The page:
Recently I explained what the Divemaster course is, why I decided to sign up, and how I chose where and when to do so. I hope this will be helpful to those looking into doing their DMT and searching for a first hand account of someone who has been there, as well as interesting to those simply looking for a peek into a different industry! I broke the course down into theory, skills, and practical application, and now I’m sharing a more personal peek into what was the most emotional moment of the course for me.
For once I was grateful for the rain that had been customers had been complaining of all week – it disguised the stream of hot tears streaming down my face. Between the rain, the darkness, and my wet eyes I could barely make out the shore as the boat pulled up to the harbor. I tried to pull myself together as I lifted an aluminum tank on my back to carry back to the shop, but it was futile. I had spent the last hour psyching myself up to quit my divemaster course.
I have always disliked night diving. Actually, allow me to be more specific – I have always had a deep seated, diagnosed anxiety disorder for which darkness and isolation is a trigger. At seven, my family had to walk out of mood-lit restaurants if I deemed them too dark – my mom still can rattle off a list of local joints that were off limits. By thirteen, my symptoms were so severe that the psychologists my parents enlisted started me on a medication routine that I stuck with for nearly a decade. At twenty three, a year after deciding to try more natural methods of treating anxiety, I found myself driving down US-9 at midnight, trying to stave off an oncoming episode of anxiety with the calming high beams of other cars. Apparently I can travel the world, often alone, with enthusiasm and fearlessness – but not spend a dark night alone in my isolated childhood home in the suburbs.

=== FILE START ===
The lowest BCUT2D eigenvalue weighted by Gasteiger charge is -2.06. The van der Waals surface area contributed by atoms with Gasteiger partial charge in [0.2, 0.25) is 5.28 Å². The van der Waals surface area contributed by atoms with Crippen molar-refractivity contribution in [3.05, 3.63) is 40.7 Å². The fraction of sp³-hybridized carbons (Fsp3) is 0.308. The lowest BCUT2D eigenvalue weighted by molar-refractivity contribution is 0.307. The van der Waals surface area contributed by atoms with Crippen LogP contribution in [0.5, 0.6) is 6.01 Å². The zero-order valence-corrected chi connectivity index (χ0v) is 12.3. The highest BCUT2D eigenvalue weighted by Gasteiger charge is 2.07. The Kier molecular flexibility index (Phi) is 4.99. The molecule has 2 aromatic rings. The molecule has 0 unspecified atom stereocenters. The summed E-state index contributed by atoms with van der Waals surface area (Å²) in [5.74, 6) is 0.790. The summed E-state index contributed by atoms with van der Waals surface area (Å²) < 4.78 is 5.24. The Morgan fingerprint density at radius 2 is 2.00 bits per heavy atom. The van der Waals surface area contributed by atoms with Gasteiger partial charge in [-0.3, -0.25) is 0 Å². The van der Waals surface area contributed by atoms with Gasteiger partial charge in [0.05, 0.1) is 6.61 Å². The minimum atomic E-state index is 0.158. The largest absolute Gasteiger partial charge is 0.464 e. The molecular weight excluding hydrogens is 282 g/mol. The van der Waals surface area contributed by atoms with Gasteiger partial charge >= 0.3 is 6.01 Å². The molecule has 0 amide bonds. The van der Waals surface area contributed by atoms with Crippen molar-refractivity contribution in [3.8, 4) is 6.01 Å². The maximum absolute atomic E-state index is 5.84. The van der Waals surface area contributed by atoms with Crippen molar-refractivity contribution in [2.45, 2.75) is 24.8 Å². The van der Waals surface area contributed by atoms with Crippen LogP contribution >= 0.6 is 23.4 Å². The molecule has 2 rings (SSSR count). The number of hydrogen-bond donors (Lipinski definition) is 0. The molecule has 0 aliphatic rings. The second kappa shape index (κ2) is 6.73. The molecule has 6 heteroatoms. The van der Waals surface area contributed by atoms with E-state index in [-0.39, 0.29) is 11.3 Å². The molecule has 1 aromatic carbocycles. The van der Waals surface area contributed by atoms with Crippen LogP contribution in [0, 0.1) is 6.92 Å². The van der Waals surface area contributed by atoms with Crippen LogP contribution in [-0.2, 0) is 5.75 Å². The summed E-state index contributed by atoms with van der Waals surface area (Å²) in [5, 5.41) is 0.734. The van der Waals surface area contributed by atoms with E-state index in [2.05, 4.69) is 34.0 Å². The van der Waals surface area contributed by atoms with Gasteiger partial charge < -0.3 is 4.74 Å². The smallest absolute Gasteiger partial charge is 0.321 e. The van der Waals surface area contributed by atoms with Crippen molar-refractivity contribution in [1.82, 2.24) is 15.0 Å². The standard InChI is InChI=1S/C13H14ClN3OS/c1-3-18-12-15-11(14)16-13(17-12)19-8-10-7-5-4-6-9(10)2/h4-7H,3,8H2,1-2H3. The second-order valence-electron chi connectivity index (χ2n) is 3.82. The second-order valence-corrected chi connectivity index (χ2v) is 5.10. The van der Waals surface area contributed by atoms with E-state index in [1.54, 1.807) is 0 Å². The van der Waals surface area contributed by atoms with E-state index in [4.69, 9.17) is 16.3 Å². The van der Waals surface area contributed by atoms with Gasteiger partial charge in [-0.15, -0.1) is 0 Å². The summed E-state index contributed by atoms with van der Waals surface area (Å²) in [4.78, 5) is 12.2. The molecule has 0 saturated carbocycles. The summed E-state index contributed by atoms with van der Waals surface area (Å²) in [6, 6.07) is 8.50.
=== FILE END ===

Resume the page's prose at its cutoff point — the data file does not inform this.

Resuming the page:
So it’s not much of a surprise that I’m no fan of plunging into the vast, black ocean at night with nothing more than a pen light to illuminate my eerie surroundings. Yet part of the divemaster program requires assisting on an advanced course, and when the Open Water students I had been assisting signed on for their Advanced Open Water, it was only natural that I join them. When I saw a night dive on the board, I felt a mild wave of skittishness rise up in my throat, but I was surprisingly calm.
The presence of others makes my darkness phobia somewhat bearable, which I have learned to use to my advantage in both travel and diving. I love hostels, hotels, large apartment buildings and high beams on the highway – I feel great comfort knowing I am not alone. In the past year, I had been able to complete night dives by diving with buddies who I trust deeply and who are well aware of my limitations. By maintaining constant contact, often holding hands, and being the last in the water and the first out, I had started to feel a little more control.